‘Nightly’ experiments with different tease formats during local news lead ins

Over the past few weeks, “NBC Nightly News” has been experimenting with a variety of ways for its local stations to promote the national broadcast during their own local newscasts.

In the Chicago market, which is home  to the NBC owned station WMAQ, these have been rolling during November 2021.

“Nightly” continues to offer all of its stations a recorded tease featuring anchor Lester Holt that they can run during their local newscasts as time and stacking allows. It’s typically taped in the time leading up to the broadcast and then transmitted to stations to use as needed.

NBC Chicago frequently runs it when going to the commercial break before the last block, but has also “tossed” to it as a “look live” before as well.

Since moving “Nightly” to Studio 1A, the network has experimented with a variety of ways to shoot these, including having Holt stand next to the freestanding flat video wall that’s used as an OTS element behind most of the stories during “Nightly.”

Here’s anchor Lester Holt Oct. 11, 2021 on the affiliate tease standing near the video wall displaying simply the ‘Nightly News’ logo as he teases some of the stories coming up.

Since earlier in the month, the broadcast has been experimenting with a variety of ways to shoot this segment, including using the movable panels in the studio’s “production area” to showcase a “Minutes away” animation along with topical graphics behind Holt, rather than just the show logo.

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There’s also slight variations on camera moves as well as the final shot — which sometimes features one of the wild vertical monitor units with the date on it.

It also shot one in what appeared to be the studio’s satellite production area upstairs using the corner video wall that was installed there in 2019. 

The other update is that NBC is providing providing stations with a live “countdown” to “Nightly” that they can “dip into.”

The screen provided features a dark blue background with the oversized “Nightly News” logotype letters in outline in the background, similar to what the show uses in other looks.

There’s a large area for live video, which is typically either a wide view of Studio 1A showing Holt going over scripts, getting assistance from the crew and camera operators practicing moves, though no audio is provided.

Meanwhile, three headlines run down the left side of the screen below a “Nightly News” “begins in” graphic above with a large, live countdown with minutes and seconds.

Other times show the control room instead. The network appears to provide stations with details on what stories are coming up so the local anchors can read brief descriptions of each story as needed.

The exact timing and placement of this feed varies in Chicago — likely based on if the show is running heavy, in which case the station may not air one or both teases. 

Also in Chicago, the live feed is typically used returning from the final break and just before a review of the day’s top stories. 

In general, the feed shows Holt at the small anchor desk over near the corner of Studio 1A’s “Today” home base earlier in the feed, where his is likely in position to provide live teases for stations in major markets (NBC Chicago hasn’t made regular use of this in quite some time).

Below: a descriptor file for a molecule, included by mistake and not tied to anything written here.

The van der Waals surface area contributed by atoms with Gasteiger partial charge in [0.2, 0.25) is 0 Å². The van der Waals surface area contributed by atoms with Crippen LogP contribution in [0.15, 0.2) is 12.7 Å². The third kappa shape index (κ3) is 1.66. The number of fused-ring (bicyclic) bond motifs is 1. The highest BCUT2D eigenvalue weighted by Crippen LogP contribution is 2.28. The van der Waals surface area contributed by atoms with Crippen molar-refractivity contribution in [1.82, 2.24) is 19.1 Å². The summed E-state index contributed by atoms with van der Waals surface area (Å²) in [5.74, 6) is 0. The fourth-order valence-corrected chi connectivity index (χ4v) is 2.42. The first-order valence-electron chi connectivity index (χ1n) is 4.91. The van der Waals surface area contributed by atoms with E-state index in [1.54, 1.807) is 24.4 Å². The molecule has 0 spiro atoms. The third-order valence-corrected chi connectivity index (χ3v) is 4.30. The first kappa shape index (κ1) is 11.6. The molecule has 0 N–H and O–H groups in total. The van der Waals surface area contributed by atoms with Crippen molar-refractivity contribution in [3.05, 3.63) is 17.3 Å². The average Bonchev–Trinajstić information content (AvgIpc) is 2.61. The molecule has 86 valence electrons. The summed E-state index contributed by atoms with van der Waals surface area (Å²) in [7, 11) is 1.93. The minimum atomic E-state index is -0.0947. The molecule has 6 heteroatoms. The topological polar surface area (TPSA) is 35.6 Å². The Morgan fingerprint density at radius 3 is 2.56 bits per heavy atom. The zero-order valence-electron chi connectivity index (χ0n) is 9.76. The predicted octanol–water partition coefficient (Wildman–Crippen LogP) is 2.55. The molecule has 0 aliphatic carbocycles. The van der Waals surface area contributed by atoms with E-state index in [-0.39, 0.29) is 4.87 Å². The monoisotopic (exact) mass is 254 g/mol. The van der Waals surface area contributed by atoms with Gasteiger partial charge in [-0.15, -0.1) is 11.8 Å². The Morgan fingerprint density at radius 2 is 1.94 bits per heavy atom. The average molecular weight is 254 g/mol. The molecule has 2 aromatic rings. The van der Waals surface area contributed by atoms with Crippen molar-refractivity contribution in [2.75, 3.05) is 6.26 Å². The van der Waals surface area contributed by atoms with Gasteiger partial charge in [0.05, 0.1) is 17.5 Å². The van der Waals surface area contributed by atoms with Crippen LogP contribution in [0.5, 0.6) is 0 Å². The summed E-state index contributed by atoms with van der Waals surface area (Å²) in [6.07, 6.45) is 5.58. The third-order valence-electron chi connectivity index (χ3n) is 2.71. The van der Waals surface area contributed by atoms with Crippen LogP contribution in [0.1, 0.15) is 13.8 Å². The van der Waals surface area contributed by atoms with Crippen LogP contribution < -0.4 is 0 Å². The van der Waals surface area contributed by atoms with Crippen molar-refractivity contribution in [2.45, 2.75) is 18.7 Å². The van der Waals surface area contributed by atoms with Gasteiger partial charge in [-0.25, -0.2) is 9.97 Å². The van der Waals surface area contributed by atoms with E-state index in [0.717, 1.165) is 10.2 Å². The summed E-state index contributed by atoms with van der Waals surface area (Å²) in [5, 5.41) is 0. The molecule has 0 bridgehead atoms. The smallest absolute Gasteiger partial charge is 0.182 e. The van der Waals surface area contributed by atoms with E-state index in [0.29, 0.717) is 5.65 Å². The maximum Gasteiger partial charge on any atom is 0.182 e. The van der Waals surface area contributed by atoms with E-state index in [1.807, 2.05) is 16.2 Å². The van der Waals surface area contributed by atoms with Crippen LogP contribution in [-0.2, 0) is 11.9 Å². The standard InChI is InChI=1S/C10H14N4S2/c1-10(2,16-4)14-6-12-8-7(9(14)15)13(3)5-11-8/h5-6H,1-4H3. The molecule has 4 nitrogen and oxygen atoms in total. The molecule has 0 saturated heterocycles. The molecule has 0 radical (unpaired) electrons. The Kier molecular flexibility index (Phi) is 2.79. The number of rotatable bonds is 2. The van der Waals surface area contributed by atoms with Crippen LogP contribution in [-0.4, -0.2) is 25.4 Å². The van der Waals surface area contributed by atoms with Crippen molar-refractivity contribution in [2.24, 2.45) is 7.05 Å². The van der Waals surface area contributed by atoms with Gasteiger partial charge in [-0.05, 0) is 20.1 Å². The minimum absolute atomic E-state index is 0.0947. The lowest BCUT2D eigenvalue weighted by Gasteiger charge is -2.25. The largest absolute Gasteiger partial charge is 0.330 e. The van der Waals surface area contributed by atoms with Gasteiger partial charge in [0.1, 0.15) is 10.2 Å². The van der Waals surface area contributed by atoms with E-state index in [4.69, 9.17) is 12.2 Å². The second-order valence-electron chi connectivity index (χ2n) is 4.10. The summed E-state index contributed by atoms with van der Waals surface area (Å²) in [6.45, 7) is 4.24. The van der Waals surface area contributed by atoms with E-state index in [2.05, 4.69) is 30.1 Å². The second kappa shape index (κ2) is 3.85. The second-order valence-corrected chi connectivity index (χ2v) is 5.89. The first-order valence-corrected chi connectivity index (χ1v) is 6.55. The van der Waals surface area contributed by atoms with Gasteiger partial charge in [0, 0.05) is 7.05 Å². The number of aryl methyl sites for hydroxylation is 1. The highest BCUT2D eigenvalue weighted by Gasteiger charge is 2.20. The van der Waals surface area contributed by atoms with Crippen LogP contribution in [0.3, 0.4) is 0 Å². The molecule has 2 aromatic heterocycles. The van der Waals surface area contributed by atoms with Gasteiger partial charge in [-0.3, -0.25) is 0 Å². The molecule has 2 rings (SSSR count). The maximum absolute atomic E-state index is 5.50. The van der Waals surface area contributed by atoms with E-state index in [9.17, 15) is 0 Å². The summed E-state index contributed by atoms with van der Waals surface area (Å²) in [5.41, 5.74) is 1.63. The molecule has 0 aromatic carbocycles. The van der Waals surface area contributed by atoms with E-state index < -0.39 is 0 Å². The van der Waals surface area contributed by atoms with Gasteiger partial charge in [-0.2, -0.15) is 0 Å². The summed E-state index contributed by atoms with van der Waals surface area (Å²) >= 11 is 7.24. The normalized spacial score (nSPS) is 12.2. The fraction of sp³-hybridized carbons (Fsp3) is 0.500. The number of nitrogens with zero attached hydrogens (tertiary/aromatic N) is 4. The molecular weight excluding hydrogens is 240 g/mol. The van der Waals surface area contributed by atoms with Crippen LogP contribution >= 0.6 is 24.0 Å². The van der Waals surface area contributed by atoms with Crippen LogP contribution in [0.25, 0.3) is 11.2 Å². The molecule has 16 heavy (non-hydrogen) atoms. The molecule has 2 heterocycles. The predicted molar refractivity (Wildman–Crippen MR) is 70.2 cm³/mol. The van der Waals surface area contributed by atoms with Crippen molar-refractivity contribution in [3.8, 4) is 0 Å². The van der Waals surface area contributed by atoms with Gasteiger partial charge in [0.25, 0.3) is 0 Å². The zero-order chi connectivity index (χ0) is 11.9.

This feed is likely started at a fix time each night and, since no audio is needed other than the local anchors’ reading the teases, it’s flexible enough for a station to dip in whenever they need or want to. It could also even be used as a bump shot going to a break sans any anchor reads.

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As 6:30 p.m. eastern (5:30 p.m. in Chicago) nears, Holt moves over to stand in front of the large 40-foot video wall with curved anchor desk placed in front of it to prep for the top of the broadcast.

The network provides the feed up to “00:00” before the broadcast before rolling the tease headlines, which are often pre-produced. 

Previously, NBC Chicago would air the taped tease and then have its anchors promote one story from the upcoming “Nightly” broadcast primarily as a voiceover before cutting to a graphic promoting both “Nightly” and its own 6 p.m. news.

This graphic and the station’s music would typically appear until the network feed took over.

The ‘coming up’ graphic WMAQ in Chicago previously used just before cutting to the network feed of ‘NBC Nightly News.’

It’s not immediately clear why “Nightly” appears to be beefing up its promotion during local newscasts or to what extent it’s being done, but it’s worth noting that having its owned stations in major markets do this means that a good portion of the country’s population sees the teases.

At least two other NBC owned stations have been using this format, according to NewscastStudio tipsters. It’s not clear if the countdown screen is available to non-NBC owned stations.

The countdown tease has similarities the format that “Nightly” and other shows use during “fast breaks” while also letting viewers know they don’t have to stick around all that much longer to see the stories being discussed.

The ultimate goal here is likely to retain as much lead in audience as possible going into “Nightly” (as long as the network can hold those eyeballs for five minutes, it typically counts for the entire quarter hour in the ratings).

“Nightly,” like other network newscasts, have increased the amount of time dedicated to tease headlines as a way to both provide a quick rundown of the day’s news and tell viewers what’s coming up.

“Nightly” typically has an A block that’s 10-12 minutes long before going to a brief (often one minute) break with a countdown and “coming up” banner. That, combined with the B block immediately after it, typically pushes the viewer at least five minutes in the next quarter hour. 

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